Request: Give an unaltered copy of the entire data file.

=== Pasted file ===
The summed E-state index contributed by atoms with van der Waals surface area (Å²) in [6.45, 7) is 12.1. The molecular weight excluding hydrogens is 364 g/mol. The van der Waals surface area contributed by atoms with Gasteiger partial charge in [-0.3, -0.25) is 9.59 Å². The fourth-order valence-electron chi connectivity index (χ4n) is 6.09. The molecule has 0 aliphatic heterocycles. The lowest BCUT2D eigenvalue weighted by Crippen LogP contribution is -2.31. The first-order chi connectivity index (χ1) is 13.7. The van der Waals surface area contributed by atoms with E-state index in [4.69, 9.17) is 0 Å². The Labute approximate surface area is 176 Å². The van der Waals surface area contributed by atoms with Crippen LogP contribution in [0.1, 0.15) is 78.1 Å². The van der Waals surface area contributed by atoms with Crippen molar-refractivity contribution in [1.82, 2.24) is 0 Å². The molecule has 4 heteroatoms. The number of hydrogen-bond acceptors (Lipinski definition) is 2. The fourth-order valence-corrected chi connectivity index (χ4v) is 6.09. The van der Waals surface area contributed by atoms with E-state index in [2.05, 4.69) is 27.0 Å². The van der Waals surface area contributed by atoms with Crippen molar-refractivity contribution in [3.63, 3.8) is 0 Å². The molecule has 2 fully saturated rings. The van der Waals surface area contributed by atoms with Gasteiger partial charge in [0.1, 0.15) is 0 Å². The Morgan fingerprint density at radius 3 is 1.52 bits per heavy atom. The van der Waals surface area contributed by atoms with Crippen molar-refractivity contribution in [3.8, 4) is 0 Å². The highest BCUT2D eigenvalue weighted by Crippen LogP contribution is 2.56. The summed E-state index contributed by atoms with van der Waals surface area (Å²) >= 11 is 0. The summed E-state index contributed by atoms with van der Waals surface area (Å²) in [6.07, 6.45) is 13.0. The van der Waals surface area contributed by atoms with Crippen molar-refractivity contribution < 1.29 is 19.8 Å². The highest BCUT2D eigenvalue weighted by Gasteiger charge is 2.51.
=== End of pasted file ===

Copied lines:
The summed E-state index contributed by atoms with van der Waals surface area (Å²) in [6.45, 7) is 12.1. The molecular weight excluding hydrogens is 364 g/mol. The van der Waals surface area contributed by atoms with Gasteiger partial charge in [-0.3, -0.25) is 9.59 Å². The fourth-order valence-electron chi connectivity index (χ4n) is 6.09. The molecule has 0 aliphatic heterocycles. The lowest BCUT2D eigenvalue weighted by Crippen LogP contribution is -2.31. The first-order chi connectivity index (χ1) is 13.7. The van der Waals surface area contributed by atoms with E-state index in [4.69, 9.17) is 0 Å². The Labute approximate surface area is 176 Å². The van der Waals surface area contributed by atoms with Crippen LogP contribution in [0.1, 0.15) is 78.1 Å². The van der Waals surface area contributed by atoms with Crippen molar-refractivity contribution in [1.82, 2.24) is 0 Å². The molecule has 4 heteroatoms. The number of hydrogen-bond acceptors (Lipinski definition) is 2. The fourth-order valence-corrected chi connectivity index (χ4v) is 6.09. The van der Waals surface area contributed by atoms with E-state index in [2.05, 4.69) is 27.0 Å². The van der Waals surface area contributed by atoms with Crippen molar-refractivity contribution in [3.63, 3.8) is 0 Å². The molecule has 2 fully saturated rings. The van der Waals surface area contributed by atoms with Gasteiger partial charge in [0.1, 0.15) is 0 Å². The Morgan fingerprint density at radius 3 is 1.52 bits per heavy atom. The van der Waals surface area contributed by atoms with Crippen molar-refractivity contribution in [3.8, 4) is 0 Å². The highest BCUT2D eigenvalue weighted by Crippen LogP contribution is 2.56. The summed E-state index contributed by atoms with van der Waals surface area (Å²) >= 11 is 0. The summed E-state index contributed by atoms with van der Waals surface area (Å²) in [6.07, 6.45) is 13.0. The van der Waals surface area contributed by atoms with Crippen molar-refractivity contribution < 1.29 is 19.8 Å². The highest BCUT2D eigenvalue weighted by Gasteiger charge is 2.51.